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Kanye West Sued for Breach of Contract by EMI Music Publishing

Kanye West’s bid to free himself from his record and publishing deals took another turn Thursday when EMI Music Publishing sued him for breach of contract. The news was first reported by The Hollywood Reporter.

West’s attempts to get out of those deals, while initially seeming like one of his off-the-cuff rants, soon gained more solid footing as the artist and his attorneys’ claim that his contract violates California’s statute limiting personal services contracts to no more than seven years. In response, EMI moved West’s lawsuit to federal court , arguing that his claims are blocked by copyright law. The company also denied West’s claim that he is providing personal services, although his contract, signed before he attained mainstream success, arguably prevents him from retiring during the contract’s term.

EMI’s new complaint argues that West’s publishing deals include a clause providing exclusive jurisdiction in New York, and that any challenges are subject to New York law. EMI claims that the artist’s lawyers have made a “flagrant attempt to forum shop his way around” those clauses and that his contracts “remain in full force and effect in their entirety.”

THR notes that West may argue that parties “can’t contract around California’s attempt to curtail contractual servitude,” and that the publisher is attempting to block his First Amendment rights to petition the government for a redress of grievances.

Contacted by Variety, a rep for EMI parent company Sony/ATV had no comment.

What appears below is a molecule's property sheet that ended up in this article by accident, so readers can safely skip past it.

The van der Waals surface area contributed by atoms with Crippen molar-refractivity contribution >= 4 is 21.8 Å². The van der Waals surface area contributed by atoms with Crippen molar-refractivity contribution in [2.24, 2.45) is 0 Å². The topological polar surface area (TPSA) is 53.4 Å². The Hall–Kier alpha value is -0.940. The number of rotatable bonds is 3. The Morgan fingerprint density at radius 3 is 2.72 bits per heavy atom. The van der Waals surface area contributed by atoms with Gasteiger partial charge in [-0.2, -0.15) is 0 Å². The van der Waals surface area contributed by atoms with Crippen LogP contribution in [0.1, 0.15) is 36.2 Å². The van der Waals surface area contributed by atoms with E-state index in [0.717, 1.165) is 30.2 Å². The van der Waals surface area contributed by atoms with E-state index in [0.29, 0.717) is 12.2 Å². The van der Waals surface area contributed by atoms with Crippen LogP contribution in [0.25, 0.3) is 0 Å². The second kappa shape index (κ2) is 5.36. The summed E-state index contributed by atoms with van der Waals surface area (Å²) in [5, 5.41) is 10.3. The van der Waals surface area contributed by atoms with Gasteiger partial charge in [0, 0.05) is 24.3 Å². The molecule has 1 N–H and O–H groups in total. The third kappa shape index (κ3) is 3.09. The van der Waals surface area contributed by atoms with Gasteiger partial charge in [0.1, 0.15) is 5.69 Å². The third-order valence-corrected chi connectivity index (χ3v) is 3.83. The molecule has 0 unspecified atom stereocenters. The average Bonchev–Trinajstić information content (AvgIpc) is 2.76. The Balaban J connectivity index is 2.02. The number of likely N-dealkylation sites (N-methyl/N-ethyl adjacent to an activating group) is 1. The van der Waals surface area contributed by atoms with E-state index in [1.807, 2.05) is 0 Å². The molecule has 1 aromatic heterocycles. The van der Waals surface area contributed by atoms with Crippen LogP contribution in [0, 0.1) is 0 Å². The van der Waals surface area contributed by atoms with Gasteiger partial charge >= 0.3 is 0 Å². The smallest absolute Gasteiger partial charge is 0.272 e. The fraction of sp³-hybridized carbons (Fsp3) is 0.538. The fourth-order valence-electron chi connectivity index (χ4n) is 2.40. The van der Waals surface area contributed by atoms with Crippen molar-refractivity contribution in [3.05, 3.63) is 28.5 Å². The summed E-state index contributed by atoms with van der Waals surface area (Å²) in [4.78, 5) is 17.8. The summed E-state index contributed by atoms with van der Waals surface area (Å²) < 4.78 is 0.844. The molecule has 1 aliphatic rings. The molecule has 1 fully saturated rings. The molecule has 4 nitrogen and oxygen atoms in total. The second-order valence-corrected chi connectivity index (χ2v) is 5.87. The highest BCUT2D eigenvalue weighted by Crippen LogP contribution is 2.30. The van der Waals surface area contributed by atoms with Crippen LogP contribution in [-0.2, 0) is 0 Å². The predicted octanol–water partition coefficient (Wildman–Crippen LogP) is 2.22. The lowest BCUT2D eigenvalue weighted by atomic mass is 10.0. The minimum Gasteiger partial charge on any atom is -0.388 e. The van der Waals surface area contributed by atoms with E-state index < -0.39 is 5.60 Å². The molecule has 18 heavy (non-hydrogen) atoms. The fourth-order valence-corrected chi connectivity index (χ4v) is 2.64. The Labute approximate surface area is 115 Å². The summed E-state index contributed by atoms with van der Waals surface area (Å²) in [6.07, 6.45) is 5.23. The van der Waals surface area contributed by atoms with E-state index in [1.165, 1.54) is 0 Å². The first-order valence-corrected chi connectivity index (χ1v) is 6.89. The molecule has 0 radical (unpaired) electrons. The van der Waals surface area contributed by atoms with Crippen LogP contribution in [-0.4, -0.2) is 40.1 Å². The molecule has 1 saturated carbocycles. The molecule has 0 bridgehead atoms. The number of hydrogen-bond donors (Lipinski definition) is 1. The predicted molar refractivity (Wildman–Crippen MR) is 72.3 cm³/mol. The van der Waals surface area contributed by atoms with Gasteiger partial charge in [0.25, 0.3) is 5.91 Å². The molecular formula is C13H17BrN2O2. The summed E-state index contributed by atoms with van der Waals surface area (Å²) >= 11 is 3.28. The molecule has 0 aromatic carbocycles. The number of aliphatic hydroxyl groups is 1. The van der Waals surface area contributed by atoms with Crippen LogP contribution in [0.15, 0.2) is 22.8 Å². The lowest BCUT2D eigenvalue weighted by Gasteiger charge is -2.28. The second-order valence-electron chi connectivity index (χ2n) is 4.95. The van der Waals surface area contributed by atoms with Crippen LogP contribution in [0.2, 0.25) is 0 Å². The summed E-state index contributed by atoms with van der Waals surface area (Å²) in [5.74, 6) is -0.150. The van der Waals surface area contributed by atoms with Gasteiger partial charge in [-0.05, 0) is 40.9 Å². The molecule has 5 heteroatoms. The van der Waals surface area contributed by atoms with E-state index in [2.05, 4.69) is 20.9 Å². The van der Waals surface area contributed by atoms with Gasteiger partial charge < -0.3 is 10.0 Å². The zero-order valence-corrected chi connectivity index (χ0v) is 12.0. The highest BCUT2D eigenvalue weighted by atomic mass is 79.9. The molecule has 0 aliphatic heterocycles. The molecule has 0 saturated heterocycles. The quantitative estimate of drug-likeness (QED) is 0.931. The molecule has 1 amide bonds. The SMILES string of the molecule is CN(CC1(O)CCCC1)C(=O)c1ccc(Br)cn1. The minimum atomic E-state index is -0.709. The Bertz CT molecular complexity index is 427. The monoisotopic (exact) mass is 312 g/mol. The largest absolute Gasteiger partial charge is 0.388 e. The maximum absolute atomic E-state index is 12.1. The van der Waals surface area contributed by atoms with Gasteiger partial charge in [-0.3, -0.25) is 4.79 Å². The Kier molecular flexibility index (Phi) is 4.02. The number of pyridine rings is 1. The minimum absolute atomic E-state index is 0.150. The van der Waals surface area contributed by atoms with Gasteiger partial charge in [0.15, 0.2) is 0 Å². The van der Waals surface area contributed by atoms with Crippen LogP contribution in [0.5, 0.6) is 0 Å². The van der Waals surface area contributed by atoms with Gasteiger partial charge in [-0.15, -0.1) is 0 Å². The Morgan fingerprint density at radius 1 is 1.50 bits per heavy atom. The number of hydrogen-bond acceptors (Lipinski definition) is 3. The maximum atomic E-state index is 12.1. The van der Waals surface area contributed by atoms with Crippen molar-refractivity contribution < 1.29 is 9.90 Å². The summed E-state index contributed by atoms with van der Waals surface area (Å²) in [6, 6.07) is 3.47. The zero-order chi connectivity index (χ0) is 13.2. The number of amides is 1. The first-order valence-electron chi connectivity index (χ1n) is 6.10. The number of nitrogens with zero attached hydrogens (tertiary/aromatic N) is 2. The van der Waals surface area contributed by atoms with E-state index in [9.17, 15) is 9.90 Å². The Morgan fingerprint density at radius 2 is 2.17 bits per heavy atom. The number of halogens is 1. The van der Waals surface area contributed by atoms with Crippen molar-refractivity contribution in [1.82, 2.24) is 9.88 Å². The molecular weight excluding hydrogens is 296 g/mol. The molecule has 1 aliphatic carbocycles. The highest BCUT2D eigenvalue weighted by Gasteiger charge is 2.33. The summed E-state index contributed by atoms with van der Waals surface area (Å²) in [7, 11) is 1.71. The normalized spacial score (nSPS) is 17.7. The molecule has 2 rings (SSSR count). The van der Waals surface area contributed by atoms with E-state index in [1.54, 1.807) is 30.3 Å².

While West’s contract does contain wording that prohibits him from retiring — “At no time during the Term will you seek to retire as a songwriter, recording artist or producer or take any extended hiatus during which you are not actively pursuing Your musical career in the same basic manner as You have pursued such career to date” — a music-publishing source tells Variety that such wording is common in publishing contracts, particularly for unproven songwriters. “The key phrase is ‘at no time during the term,’” the source says, “which is basically to say ‘We are about to give you a big advance, it’s not the time for you to decide to become a painter next week.’ He can do whatever he wants after the duration of the term.”

However, West’s contract with EMI has been renewed several times, as noted in the lawsuit. His bid to be released from his publishing and recording deals revolves around a California law that limits personal-service contracts to no more than seven years. West claims that he’s been “laboring” for EMI since he first signed with the publisher in 2003.

He also aims to prove that EMI was unfairly enriched by the West compositions it has published since October of 2010, and is seeking for the judge to declare that he is now the owner of those works. That claim means EMI can take the case from state to federal court, and it did so on Friday. While federal law allows copyright reversion, the option doesn’t come up until 35 years after a work is published — and chances are West is hoping to gain ownership of the works in question a lot sooner than that.

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